Back to school means yet another expense… Textbooks. Like many of you, I run on a student budget, and cannot afford expensive textbooks; luckily, there are many ways to save money when it comes to purchasing your required books.
- Ask Upperclassmen: For many classes, the “required” textbooks are not actually “required,” but may be more of a professor suggestion. This may be hard for your first quarter, but once you have familiarized yourself with campus, ask upperclassmen who have taken those classes if those required textbooks were necessary. If they used their books for those specific courses, inquire if they still have their old textbooks and if they would sell them to you at a cheaper rate.
- Rent: Barnes and Noble started the offering the rental of textbooks last year. Instead of buying the books for full cost and then selling them back at the end of the quarter for a fraction of the price, students are now able to rent certain textbooks from the book store for the quarter they are needed. For more information on renting from barnes and noble: Click here
- Another popular site I have used to rent my textbooks was Chegg.com. Although not all my books have been available, some of my past books have been available to rent via chegg.
- Used books: Not all books have to be brand-spanking new. Often times, the textbook editions are used numerous quarters in a row. Instead of buying the new book, I suggest you check if there are used, more affordable, editions available at Barnes and Noble. Also, if you have time before classes start, search on online sources such as Amazon.com or Half.com to see if the used books are available.
- Rochester Textbooks: Located a few minutes from campus, this used book store has a variety of textbooks available to students at discounted prices. I recommend going there early, before the books you need are no longer available.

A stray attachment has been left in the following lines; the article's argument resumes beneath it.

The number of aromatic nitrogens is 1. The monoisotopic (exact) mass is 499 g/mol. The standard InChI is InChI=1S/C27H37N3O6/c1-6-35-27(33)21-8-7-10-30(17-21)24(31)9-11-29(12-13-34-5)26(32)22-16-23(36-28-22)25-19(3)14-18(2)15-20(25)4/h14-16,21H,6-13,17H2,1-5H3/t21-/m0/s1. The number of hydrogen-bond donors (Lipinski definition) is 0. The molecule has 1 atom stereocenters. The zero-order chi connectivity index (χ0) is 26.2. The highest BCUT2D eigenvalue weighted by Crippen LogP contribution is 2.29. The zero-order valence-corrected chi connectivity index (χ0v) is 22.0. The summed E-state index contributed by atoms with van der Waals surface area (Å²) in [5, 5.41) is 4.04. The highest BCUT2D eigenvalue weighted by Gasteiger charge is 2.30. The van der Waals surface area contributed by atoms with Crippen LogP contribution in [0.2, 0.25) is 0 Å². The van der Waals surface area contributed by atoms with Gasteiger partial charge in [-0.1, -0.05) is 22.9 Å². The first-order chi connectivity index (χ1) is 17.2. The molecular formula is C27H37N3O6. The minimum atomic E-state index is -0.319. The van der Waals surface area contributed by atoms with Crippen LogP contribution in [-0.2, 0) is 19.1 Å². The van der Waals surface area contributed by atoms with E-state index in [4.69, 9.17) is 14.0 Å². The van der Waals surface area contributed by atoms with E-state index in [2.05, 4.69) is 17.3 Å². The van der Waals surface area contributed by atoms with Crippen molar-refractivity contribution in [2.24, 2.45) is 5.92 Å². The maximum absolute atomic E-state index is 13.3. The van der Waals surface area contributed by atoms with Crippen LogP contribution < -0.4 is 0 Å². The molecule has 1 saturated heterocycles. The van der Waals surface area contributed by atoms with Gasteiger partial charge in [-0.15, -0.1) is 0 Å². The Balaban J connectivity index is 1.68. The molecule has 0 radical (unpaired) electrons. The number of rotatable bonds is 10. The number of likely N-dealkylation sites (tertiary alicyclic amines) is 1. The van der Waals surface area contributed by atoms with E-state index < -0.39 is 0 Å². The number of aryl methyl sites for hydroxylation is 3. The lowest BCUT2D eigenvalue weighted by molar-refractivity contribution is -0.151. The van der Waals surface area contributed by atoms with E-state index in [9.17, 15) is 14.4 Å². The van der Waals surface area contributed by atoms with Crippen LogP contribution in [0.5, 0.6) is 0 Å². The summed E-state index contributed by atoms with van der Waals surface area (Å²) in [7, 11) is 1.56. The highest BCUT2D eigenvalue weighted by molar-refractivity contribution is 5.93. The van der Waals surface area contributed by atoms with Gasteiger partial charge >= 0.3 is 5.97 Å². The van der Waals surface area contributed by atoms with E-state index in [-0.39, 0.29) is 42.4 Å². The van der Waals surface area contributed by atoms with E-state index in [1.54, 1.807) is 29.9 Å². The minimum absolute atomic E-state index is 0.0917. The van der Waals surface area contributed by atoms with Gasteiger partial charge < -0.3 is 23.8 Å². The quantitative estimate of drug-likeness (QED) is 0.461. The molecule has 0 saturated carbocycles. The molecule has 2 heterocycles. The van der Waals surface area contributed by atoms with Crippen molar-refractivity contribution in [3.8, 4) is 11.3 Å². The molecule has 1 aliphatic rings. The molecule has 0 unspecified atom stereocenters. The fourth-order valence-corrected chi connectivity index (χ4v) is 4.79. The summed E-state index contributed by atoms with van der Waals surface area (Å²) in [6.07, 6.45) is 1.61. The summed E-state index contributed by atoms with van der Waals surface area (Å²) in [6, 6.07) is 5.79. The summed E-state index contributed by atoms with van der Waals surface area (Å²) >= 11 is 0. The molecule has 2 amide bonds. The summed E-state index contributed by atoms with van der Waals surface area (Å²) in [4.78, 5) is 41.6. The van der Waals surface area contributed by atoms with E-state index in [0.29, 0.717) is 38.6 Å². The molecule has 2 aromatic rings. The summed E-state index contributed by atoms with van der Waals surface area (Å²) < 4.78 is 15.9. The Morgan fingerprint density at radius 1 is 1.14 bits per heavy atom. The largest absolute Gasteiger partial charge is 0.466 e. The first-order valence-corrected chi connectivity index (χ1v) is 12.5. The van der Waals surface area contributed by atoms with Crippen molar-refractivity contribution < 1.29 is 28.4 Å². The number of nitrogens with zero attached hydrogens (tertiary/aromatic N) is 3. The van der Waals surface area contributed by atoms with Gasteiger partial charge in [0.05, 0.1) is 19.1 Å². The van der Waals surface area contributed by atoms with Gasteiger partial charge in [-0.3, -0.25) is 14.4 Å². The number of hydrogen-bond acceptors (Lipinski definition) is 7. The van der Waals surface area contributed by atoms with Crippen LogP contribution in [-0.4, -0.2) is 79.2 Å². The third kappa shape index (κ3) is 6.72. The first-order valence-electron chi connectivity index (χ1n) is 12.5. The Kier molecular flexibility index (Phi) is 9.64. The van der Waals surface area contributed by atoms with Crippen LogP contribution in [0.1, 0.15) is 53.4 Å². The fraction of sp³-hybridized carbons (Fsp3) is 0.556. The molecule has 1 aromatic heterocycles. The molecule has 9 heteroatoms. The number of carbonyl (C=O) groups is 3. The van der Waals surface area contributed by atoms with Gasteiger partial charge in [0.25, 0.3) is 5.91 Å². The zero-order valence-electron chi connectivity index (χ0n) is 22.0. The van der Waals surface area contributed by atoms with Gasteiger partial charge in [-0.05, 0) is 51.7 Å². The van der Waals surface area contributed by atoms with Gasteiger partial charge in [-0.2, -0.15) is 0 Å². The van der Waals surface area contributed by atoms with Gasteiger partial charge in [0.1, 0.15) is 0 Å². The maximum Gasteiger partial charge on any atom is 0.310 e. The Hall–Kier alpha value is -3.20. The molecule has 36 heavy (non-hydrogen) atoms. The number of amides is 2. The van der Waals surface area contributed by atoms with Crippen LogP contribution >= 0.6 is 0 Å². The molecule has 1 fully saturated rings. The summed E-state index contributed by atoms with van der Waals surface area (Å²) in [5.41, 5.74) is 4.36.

- Share with your friends: For most of my classes, I tend to do all my studying in groups. If you work in a group of three to four people, there is no need for four of the same textbook, so it would make sense to split the cost, and share the book with one of your friends. If you are going to work together, why not share the cost of the book? Just make sure you and your friend have a set plan of studying, so you know when to share the textbook if you are not together.
- Older Editions: Some professors realize students run on a budget, so although the course asks for the latest edition, you may be able to work from previous editions of the same book. If the older edition can be used, the professors will either scan the newer edition textbook homework sets, or post the questions that are used from both editions, so students with either edition will have the homework problems.
- Note for the end of the quarter- determine which books you will not need to use again, and sell your purchased books back to the bookstore. If you ever need to reference your books again, there are numerous books available either on reference at the Wallace Library circulation desk or throughout the library. Also, you can see if your current books are available on reserve by checking on the course reserves site for the library
There are probably many other ways to save on textbooks; these are just a few I have utilized since being at RIT. My first quarter, I spent over $500 on textbooks, and since learning about these resources, I have not spent over $100 any quarter since.